So can he end the war in the course of a 90-minute movie? Brother to Brother tackles so many issues that there's no way Perry will find all his answers, but he does make a good start with the help of the elderly Bruce Nugent (Roger Robinson), a minor figure in the Harlem Renaissance whom Perry encounters on the street and later at the shelter. Nugent, who's also gay, takes Perry back to the days of wild Harlem through a series of black-and-white flashbacks. It's there that we meet the young Bruce (Duane Boutte) along with the superstars of the era: Langston Hughes (Daniel Sunjata), Zora Neale Hurston (Aunjanue Ellis), and Wallace Thurman (Ray Ford). By listening to Nugent's stories, Perry realizes that all the prejudices he's fighting -- black vs. white, gay vs. straight, light-skinned vs. dark-skinned -- are nothing new.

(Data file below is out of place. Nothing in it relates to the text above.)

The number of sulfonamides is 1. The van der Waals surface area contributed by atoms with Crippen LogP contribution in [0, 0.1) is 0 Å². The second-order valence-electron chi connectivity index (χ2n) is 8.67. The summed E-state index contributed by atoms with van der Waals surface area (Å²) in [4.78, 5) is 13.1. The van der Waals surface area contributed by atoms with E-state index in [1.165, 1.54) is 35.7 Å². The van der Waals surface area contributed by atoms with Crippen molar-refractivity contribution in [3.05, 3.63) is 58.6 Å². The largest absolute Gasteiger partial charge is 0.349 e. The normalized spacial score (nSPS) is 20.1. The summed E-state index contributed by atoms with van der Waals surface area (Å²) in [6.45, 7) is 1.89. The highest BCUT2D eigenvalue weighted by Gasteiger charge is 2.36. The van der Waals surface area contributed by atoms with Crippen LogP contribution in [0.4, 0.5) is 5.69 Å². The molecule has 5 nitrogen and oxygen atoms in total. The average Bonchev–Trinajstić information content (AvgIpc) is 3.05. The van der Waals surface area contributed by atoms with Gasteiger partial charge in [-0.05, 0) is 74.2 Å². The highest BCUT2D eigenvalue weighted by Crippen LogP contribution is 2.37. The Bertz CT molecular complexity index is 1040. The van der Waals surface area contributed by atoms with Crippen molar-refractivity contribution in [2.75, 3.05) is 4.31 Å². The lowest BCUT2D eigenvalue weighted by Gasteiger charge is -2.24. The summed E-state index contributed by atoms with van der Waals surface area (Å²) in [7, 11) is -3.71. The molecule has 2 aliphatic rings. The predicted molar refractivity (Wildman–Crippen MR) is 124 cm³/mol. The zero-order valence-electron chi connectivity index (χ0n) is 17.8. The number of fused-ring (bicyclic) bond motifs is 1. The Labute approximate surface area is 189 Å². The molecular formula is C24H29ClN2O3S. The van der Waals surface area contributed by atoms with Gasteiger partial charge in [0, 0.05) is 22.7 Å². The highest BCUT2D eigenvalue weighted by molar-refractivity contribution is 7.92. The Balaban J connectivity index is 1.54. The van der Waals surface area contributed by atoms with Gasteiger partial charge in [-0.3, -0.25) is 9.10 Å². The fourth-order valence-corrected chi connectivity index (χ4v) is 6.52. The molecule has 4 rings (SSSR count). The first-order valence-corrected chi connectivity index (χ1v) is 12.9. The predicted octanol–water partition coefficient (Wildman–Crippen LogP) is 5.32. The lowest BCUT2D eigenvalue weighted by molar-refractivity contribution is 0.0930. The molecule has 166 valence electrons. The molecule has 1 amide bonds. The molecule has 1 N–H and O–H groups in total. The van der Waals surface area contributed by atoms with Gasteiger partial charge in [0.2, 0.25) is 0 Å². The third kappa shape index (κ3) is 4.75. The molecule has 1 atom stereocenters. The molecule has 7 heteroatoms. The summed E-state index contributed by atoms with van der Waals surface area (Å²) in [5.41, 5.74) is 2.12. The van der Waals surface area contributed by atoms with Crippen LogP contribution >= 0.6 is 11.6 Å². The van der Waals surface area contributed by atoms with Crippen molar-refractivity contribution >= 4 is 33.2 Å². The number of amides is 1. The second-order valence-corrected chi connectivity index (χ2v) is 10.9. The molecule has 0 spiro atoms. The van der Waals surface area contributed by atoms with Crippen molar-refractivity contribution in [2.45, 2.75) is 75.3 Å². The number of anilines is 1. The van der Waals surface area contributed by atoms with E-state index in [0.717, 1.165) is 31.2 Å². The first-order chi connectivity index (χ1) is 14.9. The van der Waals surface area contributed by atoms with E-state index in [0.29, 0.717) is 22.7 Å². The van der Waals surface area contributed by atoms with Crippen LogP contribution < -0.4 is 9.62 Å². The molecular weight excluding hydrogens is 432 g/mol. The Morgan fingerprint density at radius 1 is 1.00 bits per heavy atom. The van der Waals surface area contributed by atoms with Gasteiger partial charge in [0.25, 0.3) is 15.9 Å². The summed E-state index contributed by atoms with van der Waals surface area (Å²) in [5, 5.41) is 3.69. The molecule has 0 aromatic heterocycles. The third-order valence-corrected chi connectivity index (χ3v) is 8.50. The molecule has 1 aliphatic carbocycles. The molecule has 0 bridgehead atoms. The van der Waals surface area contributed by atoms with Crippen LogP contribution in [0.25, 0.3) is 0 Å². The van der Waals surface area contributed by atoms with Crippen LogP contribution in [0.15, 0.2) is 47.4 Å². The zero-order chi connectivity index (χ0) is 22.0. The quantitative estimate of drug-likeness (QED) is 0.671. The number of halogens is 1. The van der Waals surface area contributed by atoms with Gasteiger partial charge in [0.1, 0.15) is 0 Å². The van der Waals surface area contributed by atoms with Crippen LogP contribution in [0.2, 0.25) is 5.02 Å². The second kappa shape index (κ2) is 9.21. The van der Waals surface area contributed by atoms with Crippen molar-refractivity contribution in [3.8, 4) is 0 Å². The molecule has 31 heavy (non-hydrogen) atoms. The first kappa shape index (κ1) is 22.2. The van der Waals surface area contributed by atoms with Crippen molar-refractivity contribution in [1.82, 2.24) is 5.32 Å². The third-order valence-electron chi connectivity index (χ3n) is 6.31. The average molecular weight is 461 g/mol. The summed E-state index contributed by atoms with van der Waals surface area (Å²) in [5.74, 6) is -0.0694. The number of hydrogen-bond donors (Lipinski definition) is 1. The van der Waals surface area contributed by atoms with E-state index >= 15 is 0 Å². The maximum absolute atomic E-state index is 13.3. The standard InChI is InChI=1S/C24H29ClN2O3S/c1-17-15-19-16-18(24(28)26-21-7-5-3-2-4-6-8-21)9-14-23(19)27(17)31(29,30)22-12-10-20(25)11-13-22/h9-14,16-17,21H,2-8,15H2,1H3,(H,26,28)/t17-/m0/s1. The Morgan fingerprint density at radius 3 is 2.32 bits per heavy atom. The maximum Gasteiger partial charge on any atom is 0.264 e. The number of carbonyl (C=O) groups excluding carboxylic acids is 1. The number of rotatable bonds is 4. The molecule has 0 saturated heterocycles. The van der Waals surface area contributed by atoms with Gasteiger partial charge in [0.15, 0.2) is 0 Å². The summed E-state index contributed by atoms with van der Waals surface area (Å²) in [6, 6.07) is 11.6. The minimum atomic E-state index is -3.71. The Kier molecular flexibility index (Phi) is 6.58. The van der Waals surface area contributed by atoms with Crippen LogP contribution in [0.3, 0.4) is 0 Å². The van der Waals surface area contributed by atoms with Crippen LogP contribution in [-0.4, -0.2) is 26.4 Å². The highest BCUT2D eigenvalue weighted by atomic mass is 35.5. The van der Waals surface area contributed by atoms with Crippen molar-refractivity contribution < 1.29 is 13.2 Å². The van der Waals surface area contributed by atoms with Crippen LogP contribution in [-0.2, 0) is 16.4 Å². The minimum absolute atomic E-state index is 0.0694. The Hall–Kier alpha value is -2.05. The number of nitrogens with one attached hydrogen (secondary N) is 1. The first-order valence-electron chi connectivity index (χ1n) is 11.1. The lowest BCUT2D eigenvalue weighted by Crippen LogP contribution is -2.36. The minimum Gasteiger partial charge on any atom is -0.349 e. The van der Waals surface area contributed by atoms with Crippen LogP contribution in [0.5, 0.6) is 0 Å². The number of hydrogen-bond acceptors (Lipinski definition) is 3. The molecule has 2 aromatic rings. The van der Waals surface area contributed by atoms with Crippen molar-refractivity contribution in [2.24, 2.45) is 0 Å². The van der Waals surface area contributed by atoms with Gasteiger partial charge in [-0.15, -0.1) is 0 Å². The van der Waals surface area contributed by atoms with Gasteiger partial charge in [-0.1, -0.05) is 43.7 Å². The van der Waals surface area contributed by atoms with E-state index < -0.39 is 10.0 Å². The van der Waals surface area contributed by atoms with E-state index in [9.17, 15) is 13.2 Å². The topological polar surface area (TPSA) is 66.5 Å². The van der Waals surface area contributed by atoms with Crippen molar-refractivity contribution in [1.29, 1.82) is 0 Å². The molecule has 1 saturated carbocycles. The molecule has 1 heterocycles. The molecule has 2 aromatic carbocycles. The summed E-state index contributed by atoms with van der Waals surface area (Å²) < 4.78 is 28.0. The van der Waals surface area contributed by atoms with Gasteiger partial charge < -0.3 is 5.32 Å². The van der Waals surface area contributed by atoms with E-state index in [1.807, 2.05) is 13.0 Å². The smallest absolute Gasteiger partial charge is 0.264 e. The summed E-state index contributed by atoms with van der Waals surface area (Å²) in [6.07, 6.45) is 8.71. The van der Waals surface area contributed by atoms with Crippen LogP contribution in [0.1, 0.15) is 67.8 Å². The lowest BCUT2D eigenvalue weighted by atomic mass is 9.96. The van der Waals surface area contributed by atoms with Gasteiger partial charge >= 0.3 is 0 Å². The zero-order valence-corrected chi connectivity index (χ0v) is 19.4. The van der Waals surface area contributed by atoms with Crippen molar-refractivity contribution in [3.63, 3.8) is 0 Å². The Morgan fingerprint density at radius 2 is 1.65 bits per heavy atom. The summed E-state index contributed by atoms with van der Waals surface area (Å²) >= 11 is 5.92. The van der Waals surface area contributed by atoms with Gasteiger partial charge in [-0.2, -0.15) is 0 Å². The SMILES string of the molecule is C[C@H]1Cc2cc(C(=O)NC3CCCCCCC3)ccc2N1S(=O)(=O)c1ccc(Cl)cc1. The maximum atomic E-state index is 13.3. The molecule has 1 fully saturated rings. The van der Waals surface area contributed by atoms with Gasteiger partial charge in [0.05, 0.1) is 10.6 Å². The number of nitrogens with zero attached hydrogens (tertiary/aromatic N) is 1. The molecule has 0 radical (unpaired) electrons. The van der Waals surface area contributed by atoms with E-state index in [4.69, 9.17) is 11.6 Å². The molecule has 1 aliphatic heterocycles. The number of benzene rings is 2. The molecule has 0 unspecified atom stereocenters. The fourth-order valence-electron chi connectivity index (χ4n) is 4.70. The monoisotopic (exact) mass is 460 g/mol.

Continue reading: Brother To Brother Review
Though it's too limited in scope and budget to be -- as the ad copy would have it -- a celebration of the "style and sensibility of Technicolor musicals," co-writers Robert Cary and Isabel Rose have put together a fairytale story line with a Sweet Home Alabama dilemma: Their heroine has to choose between the rich guy and the dedicated, artistic type; between financial independence and a hazardous career.
Continue reading: Anything But Love Review
Captain Pugwash is coming to the big screen, to be played by 'Hot Fuzz' star Nick Frost.
After a week-long residency on 'The Late Late Show' plugging his debut solo album, Styles inevitably joined host Corden for an episode of 'Carpool...